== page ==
Tuesday, August 11, 2015

The Keeley Consulting Group Tips on Creating New Policies

The Keeley Consulting Group recently conducted certain reviews regarding policy development. It turns out that an organization needs to construct a clearly defined and carefully written policy in order to ensure a convivial, encouraging, organized, safe, and unbiased workplace.

Basically, a lot of us don’t like an inconsistent and inconsistently applied policy. They often result in more problems on top of the ones they were designed to solve. However, policies are a vital part of any organization. They define the necessary guidelines for companies to operate properly and influence the behavior of individuals to a specific outcome. 

Please consider the following tips given by The Keeley Consulting Group on how to develop new policies for your organization.

First, see to it that there is a policy on policies. We know that it sounds a little redundant, but it’s necessary to work within a predefined and decided upon framework even if it comes to policy formation. Probably the first and most important step in maturing policies is to make a simple policy on policies that clarifies the organization’s process for creating new policies. This policy should consist of guidance about what situations constitute the need for a new policy, the format that new policies should use, as well as the process that has to be followed for a new policy to be approved. There’s a high possibility that you’ll have a major inconsistency in the outcomes and inconsistency in the creation if you don’t have a process and framework around policy formation. This could also result in poor or difficult enforcement.

Second, identify any overlap with existing policies. You must check thoroughly if the policy you’re planning to create already exists or it parts of it exists in other policies before you create a new policy. If that’s the case, consider revising existing policies instead of creating a new one.

Third, don’t create the policy in a vacuum. The Keeley Consulting Group suggests that policies should be developed with input from those that will be affected by them rather than sitting behind your desk and make policy that you felt were necessary and that were developed wholly on your own. It’s important that all stakeholders be heard to reduce the possibility for accidental consequences, even though the final policy may ultimately not reflect all opinions. Policies must certainly be complete and added opinions can help close any gaps that may exist.

Fourth, step back and think about the need. Please remember that you should create policies when there is a clear need and a clear problem to solve, not just because someone did something you didn’t like. According to The Keeley Consulting Group review, some policies were put into place out of spite and as vengeance, and this kind of activity wouldn’t happen in a sensible organization. It won’t also happen in a firm that has a strict policy on policies, as the policy will often go through multiple levels for approval.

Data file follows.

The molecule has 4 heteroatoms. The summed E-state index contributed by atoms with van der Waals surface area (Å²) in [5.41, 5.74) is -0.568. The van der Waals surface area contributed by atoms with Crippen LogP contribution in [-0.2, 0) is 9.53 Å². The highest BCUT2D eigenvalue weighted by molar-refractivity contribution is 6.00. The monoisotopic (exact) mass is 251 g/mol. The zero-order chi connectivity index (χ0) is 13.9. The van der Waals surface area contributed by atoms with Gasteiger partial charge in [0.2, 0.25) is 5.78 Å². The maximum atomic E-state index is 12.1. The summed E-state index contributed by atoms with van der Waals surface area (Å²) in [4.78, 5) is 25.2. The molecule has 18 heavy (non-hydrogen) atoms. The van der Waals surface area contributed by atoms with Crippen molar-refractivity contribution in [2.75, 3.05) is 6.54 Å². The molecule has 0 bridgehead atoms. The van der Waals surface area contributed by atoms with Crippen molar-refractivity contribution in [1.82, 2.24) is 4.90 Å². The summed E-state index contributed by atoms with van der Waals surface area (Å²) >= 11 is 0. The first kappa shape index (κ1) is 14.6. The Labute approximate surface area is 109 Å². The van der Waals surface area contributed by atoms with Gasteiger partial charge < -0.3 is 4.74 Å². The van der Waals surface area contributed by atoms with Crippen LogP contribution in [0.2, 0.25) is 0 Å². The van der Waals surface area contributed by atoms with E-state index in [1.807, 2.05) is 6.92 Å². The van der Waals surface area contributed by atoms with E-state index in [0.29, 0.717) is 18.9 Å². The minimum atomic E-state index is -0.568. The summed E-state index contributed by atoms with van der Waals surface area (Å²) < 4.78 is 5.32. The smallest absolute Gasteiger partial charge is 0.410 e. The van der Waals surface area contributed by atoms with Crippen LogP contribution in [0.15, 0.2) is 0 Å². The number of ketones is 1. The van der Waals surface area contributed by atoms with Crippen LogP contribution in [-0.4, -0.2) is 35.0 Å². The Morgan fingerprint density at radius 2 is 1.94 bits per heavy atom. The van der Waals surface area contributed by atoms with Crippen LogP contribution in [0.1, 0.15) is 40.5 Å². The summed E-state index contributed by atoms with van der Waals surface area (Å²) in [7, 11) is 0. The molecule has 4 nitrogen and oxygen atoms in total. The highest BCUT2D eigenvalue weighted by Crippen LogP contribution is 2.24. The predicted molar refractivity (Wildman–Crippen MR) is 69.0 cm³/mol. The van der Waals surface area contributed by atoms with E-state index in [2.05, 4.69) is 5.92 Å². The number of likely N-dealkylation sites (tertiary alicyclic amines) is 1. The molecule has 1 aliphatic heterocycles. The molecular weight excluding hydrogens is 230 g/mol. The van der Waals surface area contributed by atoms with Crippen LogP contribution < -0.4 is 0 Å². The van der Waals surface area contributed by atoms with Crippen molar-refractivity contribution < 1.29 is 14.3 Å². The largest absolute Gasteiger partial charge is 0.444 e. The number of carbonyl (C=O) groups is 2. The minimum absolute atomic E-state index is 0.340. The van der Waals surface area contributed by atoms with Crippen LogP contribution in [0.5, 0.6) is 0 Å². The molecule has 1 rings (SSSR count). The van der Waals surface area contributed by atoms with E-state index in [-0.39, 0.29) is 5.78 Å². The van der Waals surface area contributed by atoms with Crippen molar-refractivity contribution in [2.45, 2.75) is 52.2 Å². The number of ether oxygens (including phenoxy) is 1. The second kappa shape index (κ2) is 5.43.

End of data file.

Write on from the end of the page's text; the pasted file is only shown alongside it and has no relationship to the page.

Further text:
Fifth, make use of the right words so there will be no misunderstandings. Make sure that you’ll use simple and specific terminology because policies should be easily understood to be effective. We provided below some important pointers:

- Use the words “must” or “will” instead of “should” in the body of the policy. If something is optional, use the word “should” but not when it’s a requirement.
- Use a department, office, unit, or job title rather than an individual’s name.
- Contact emails need to be a general department address or a web page that gives additional contact information. Please avoid using an individual’s email address in order to avoid the policy from needing updates when personnel changes happen.
- Don’t underline subheadings or words that need to be stressed in a sentence. Instead, set subheadings in bold or italics if a word has to be stressed. If the policy is posted online, underlined words could be mistaken for hyperlinks.

Sixth, include an exceptions process whenever possible. In most cases, there is an exception for every rule. It’s much easier to identify how an exceptions process is to operate in advance before the policy is implemented. Please be aware that exceptions have to be granted in a manner that is just and reasonable. The entire policy might be called into question if you were careless with the exceptions process.

Seventh, allow some shades of gray. The Keeley Consulting Group believes that some policies have to leave a little ambiguity for people to create decisions. It’s okay if your policy leaves a little bit of gray so that an individual can make an on-the-fly decision.

Eighth, define policy maintenance responsibility. Most policies require regular review to ensure their continued applicability. Make sure that you always identify the office that is responsible for the policy because someone needs to be able to provide clarifying information when questions are raised about the policy. Do not identify individuals since they come and go.

Lastly, set up a policy library with versioning. Nowadays, there are several tools that enable you to store different versions of documents. All employees should be able to access all appropriate policies all the time. Versioning may also help individuals to see the history of the policy to track what has changed over the years.

If you have further question about this matter, please visit this link for additional information provided by The Keeley Consulting Group.